When you say you 'speak french quite well', what does that mean? How well? There's a difference between speaking it, and understanding its grammatical intricacies (not to mention, being able to impart them). You'd be expected to interview, in French, for the PGCE, and for teaching jobs, so your speaking skills would need to be excellent. Perhaps you're being modest, but your phrasing just doesn't sound confident here!

    As you haven't studied French A-level, I'm not sure you appreciate the amount of subject knowledge you'd need in order to teach it. The French A-level requires you to teach French literature, as well as culture and language. I'd definitely suggest studying the A-level yourself, if possible. The French GCSE, meanwhile, requires students to translate something. I guess you might cover some/all of these skills in the degree, but at the moment you're saying you want to teach French because you speak it quite well, but do you also understand the culture, and read French literature? If not, what if you encounter these things for the first time on the degree, and hate them, or struggle with them yourself? It seems like you're doing things backwards - deciding on being a French teacher, before studying it.

    Schools usually expect MFL teachers to have more than one language. They go through trends, sometimes favouring German or Spanish. If you can only teach French, I'm not sure about your employability. It depends where you live, though.

    If you're more interested in primary, why train to teach French? It would be possible to change, once qualified, as long as a Head somewhere would be willing to give you a chance, but it seems like a lot of hassle to me. Primary is so different to secondary - you need entirely different subject knowledge, each year group or key stage is totally different, the schools are run quite differently, etc.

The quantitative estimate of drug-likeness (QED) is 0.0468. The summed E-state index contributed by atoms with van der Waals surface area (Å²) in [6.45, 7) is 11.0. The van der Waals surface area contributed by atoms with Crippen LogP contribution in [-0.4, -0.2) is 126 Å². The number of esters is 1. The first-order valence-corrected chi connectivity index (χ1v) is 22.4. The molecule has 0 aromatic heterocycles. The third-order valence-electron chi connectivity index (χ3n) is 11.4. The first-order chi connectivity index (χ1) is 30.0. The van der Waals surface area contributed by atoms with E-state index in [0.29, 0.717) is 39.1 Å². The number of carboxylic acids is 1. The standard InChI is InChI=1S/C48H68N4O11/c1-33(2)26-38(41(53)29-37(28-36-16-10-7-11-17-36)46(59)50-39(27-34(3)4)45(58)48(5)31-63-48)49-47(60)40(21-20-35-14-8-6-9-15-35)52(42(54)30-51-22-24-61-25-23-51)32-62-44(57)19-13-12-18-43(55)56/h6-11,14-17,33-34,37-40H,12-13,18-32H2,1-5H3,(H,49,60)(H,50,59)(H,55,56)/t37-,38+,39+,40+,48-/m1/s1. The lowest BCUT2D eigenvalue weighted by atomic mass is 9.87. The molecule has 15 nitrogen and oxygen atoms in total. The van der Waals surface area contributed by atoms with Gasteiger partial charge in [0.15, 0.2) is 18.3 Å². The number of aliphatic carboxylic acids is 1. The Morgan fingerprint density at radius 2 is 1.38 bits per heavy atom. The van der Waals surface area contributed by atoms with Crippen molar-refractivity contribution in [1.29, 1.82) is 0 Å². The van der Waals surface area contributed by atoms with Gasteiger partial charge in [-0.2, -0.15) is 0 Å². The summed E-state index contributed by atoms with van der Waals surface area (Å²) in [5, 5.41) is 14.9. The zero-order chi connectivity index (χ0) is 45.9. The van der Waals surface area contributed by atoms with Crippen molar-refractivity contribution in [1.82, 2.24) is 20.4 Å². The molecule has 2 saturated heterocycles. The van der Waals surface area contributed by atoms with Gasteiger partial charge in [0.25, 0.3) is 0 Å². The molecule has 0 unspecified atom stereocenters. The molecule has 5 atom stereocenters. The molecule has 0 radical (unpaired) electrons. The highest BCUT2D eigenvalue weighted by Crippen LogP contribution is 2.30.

Also, I'm not sure that MFL is less competitive than primary, especially if you're up against people with language A-levels and joint French and Spanish degrees.

    I would definitely suggest spending time in both primary and secondary schools, and asking the host teachers about teaching.
  3. Sycamore123-321

    Sycamore123-321 New commenter

    Thank you so much, that’s an incredibly helpful reply!

    I would say I am fluent in conversational french, but looking deeper into it, I probably don’t have the required knowledge to teach. I’m sure I’d do a good job teaching conversational french, and I’d be happy to interview in french, but grammar is maybe something I’d need to work on!

    I was mainly considering this as a second option as I was told it would be very unlikely to get a job teaching primary school with an accounting degree. I have signed up to do A levels next year part time, so that will help I hope, and I am looking into the open university open degree, to see if I can maybe have accounting with education.

    Thank you again for taking the time to reply, I really appreciate it.
  4. blueskydreaming

    blueskydreaming Lead commenter

    You're welcome!

    Good luck - I'm Open University alumni, and enjoy studying with them.